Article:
One-Minute Book Reviews

November 23, 2010

James Lord’s ‘A Giacometti Portrait’ — Sitting for a Master

Filed under: Memoirs — 1minutebookreviewswordpresscom @ 10:27 pm
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A timeless memoir of watching an artist at work in Paris in the 1960s

A Giacometti Portrait. By James Lord. Farrar, Straus & Giroux, 117 pp., $15, paperback.

By Janice Harayda

In 1964 James Lord sat for a portrait by his friend Alberto Giacometti, who had won the grand prize for sculpture at the Venice Biennale two years earlier. Lord — a young, handsome, American writer — took notes and drew on them for an elegant memoir that has retained its appeal for nearly half a century.

A Giacometti Portrait gives a vibrant account of the work habits of a man who lit cigarettes as he painted (holding them in his left hand, which also held his palette and brushes) and seemed unaffected by the whorls of smoke that wreathed his head. The book is also a perceptive study of an artist who believed he could never reproduce on canvas what he saw but who had a compulsion to try that caused him continual anxiety.

At times it was exhausting take part in “an effort that acknowledged in advance its own futility but which at the same time insisted that nothing was more valid than to make that effort anyway,” Lord says. One day Giacometti lamented that the portrait was going badly: “It’s the revenge of the brush on the painter who doesn’t know how to use it.” Later that day, he seemed to change his mind. The painting gave him an “opening” to make progress: “This is the first time in my life I’ve had such an opening.”

For all the ups and downs, Lord enjoyed the 18 days that Giacometti spent on his portrait and had the foresight to take photographs of the picture different stages, a dozen of which appear in his book. He doesn’t speculate on whether his friend’s hairpin mood turns might betoken more than the usual artistic insecurities, perhaps a low-grade mania, and his restraint has helped to keep his work from becoming dated: It lacks the therapeutic cant that of recent memoirs. Apart from its insights into the creative processes of a modern master, A Giacometti Portrait has striking glimpses of the artist’s relations with his wife, his dealers, his admirers, and his brother Diego, and others who moved in and out of his Paris studio.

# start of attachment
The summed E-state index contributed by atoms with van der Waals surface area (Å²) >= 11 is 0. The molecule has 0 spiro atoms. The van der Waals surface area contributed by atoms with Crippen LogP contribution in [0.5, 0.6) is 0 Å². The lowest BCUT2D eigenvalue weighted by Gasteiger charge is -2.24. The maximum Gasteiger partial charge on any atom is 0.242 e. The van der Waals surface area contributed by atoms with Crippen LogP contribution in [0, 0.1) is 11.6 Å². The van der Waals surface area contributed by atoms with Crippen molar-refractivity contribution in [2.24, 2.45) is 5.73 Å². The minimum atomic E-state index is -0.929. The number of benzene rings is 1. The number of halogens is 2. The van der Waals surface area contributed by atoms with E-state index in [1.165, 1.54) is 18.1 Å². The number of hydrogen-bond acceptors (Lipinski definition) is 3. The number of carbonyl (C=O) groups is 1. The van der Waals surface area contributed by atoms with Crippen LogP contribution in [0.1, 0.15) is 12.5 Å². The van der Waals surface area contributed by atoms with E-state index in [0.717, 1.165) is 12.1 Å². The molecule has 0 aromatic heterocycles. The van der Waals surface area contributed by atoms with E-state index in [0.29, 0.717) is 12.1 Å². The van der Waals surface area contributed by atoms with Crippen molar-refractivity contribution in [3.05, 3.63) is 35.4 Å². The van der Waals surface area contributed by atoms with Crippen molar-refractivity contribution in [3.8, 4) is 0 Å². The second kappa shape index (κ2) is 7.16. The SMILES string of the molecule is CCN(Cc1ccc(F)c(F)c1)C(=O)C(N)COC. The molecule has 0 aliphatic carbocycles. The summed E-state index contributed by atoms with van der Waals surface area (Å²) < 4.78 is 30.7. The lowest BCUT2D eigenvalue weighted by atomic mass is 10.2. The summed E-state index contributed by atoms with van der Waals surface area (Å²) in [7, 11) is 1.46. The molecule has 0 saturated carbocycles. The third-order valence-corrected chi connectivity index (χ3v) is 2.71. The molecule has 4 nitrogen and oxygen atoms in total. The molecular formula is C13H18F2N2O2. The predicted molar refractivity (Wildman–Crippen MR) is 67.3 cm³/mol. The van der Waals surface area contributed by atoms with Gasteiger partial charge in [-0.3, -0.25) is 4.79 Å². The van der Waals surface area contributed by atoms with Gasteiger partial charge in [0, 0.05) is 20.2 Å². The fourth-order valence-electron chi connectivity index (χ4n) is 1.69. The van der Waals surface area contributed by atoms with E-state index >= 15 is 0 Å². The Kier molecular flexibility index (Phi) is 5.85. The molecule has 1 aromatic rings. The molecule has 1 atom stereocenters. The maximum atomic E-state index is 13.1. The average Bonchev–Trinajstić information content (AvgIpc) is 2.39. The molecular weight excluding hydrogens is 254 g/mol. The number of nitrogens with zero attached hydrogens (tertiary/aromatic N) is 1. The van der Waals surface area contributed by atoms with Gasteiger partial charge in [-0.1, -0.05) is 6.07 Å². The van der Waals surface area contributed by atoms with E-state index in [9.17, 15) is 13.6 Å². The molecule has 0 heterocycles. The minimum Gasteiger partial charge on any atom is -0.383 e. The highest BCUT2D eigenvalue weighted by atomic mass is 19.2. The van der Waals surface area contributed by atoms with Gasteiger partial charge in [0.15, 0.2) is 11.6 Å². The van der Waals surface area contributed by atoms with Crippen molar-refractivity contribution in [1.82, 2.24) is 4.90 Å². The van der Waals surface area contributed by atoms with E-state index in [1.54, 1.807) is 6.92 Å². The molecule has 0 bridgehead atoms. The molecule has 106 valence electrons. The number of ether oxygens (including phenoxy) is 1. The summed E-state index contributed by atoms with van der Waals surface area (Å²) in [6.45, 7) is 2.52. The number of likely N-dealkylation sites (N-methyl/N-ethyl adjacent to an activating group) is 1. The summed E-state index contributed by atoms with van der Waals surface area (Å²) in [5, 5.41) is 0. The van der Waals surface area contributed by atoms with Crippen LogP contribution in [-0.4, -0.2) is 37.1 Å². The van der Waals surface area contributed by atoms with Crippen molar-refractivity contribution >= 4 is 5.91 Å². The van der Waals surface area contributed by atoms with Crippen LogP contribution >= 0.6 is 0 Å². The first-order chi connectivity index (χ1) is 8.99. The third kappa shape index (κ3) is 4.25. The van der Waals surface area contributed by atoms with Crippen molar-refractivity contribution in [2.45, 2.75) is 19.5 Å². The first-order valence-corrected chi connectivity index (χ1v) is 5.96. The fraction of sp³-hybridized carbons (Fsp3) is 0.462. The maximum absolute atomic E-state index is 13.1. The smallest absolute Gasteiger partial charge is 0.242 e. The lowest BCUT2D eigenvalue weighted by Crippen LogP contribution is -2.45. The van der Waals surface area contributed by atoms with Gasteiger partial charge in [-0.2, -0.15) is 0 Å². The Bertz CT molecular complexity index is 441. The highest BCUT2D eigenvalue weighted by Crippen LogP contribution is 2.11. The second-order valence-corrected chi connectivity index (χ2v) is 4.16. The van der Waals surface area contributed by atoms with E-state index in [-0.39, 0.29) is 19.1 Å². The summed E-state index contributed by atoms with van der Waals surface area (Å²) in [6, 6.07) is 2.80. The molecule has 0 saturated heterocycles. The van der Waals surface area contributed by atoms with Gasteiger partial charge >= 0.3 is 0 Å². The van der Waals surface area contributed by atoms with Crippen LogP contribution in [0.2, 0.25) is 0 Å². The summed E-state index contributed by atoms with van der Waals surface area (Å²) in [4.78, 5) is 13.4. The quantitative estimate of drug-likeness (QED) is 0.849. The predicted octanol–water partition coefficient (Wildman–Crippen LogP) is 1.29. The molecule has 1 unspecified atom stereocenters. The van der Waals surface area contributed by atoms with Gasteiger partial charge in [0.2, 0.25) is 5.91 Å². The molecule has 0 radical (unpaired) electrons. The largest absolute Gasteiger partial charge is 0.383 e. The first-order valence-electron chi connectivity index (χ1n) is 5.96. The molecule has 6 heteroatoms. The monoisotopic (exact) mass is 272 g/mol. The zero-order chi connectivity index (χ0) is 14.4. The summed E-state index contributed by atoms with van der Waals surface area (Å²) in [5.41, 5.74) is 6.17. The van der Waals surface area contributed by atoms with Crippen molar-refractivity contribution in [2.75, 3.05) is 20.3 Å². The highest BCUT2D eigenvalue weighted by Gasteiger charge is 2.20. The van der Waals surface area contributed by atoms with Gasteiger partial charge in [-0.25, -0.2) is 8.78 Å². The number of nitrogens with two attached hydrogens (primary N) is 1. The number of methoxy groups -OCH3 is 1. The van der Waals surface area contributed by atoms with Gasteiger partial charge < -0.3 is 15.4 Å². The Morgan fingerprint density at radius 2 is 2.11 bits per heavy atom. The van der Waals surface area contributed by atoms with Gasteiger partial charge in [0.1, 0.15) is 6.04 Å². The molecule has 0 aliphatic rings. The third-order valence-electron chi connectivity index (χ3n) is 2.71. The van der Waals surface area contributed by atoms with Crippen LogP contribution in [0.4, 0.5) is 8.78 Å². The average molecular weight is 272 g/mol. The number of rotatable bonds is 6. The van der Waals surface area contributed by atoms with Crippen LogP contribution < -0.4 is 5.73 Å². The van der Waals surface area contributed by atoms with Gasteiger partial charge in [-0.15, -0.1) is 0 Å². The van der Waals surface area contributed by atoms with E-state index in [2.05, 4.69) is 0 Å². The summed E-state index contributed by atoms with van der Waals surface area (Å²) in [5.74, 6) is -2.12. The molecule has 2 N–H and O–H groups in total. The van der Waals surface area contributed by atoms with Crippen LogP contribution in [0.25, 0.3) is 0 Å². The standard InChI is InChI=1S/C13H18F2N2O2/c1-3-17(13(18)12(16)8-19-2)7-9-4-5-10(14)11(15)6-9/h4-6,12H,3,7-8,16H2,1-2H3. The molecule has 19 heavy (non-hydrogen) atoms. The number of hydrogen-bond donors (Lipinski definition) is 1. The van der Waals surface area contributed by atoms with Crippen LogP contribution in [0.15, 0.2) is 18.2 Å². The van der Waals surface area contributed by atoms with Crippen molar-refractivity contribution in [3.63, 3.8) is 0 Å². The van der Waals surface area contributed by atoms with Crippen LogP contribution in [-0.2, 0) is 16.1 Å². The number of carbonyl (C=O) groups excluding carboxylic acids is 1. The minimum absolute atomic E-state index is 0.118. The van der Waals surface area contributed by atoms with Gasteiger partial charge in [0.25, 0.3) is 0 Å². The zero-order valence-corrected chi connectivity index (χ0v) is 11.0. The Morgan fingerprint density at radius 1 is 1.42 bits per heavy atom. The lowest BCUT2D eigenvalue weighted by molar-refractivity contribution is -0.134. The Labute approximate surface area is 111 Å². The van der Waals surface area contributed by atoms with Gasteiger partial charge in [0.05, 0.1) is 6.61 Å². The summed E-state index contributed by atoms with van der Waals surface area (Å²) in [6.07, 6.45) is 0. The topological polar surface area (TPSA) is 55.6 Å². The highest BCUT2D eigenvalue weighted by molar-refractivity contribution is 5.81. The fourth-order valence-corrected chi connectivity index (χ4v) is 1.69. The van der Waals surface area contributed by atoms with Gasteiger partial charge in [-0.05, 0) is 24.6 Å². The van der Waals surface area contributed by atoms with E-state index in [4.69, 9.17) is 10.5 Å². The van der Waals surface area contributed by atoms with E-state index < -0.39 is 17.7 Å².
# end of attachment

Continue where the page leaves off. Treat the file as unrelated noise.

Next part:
In an optimistic moment, Giacometti suggests to Lord that his portrait may lead to an artistic breakthrough: “You see, you’ve done me a tremendous favor.” No evidence suggests that the work was a watershed for an artist better known for his attenuated sculptures that suggest the weariness of Europe after World War II. But Lord did Giacometti another kind of favor with this memoir. In an afterword, he expresses the hope that people will see in his book a small part of what made the artist remarkable and adds, rightly, “To see even so little will be to see very much.”

Best line: Giacometti explains why he believes Cycladic heads are “more alive and convincing” than Roman busts: “To make a head really lifelike is impossible, and the more you struggle to make it lifelike the less like life it becomes. But since a work of art is an illusion anyway, if you heighten the illusory quality, then you come closer to the effect of life.”

Worst line: None.

Published: 1965 (Doubleday hardcover edition), 1980 (Farrar, Straus & Giroux paperback). This review is based on the 1965 book.

You may also want to read: Man With a Blue Scarf, the English art critic Martin Gayford’s 2010 account of sitting for a portrait by Lucian Freud. A Giacometti Portrait is perhaps more revealing because Lord and Giacometti were closer than Gayford and Freud are, but the books are of similarly high quality.

You can also follow Jan Harayda (@janiceharayda) on Twitter at www.twitter.com/janiceharayda.

© 2010 Janice Harayda. All rights reserved.
www.janiceharayda.com

October 25, 2010

‘Man With a Blue Scarf: On Sitting for a Portrait by Lucian Freud’ — Art Critic Martin Gayford Sees Himself on Canvas

Filed under: Essays and Reviews,Memoirs — 1minutebookreviewswordpresscom @ 12:55 am
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A British critic’s diary having his portrait painted

Man With a Blue Scarf: On Sitting for a Portrait by Lucian Freud. By Martin Gayford. With 64 illustrations. Thames & Hudson, 256 pp., $40.

By Janice Harayda

Edgar Degas once lamented the injustice of having his paintings judged by art critics who had never earned their living with a brush and palette. “What a fate!” he said. “To be handed over to writers!”

Fewer painters might complain if they had interpreters as intelligent and forbearing as the British art critic Martin Gayford. Between November 2003 and April 2005, Gayford spent about 250 hours posing for an oil painting and an etching by Lucian Freud, whose ego appears to rival the late Norman Mailer’s. The experience fell “somewhere between transcendental meditation and a visit to the barber’s,” at least if your barber knew Garbo and Picasso and after trimming your sideburns, wanted to have champagne and caviar with you at a high-toned London bistro.

Gayford appears to have relished the sittings even as they became an endurance test. Freud sat him in front of a black screen for the Man With a Blue Scarf and made him keep posing after the head was finished and only the space around it remained to be filled it.  He told Gayford: “The picture is absolutely about what your head is doing to that screen.” Freud drove himself as he did his sitter. In his early 80s, he was still painting standing up, working 10 hours a day, on five or six portraits at a time.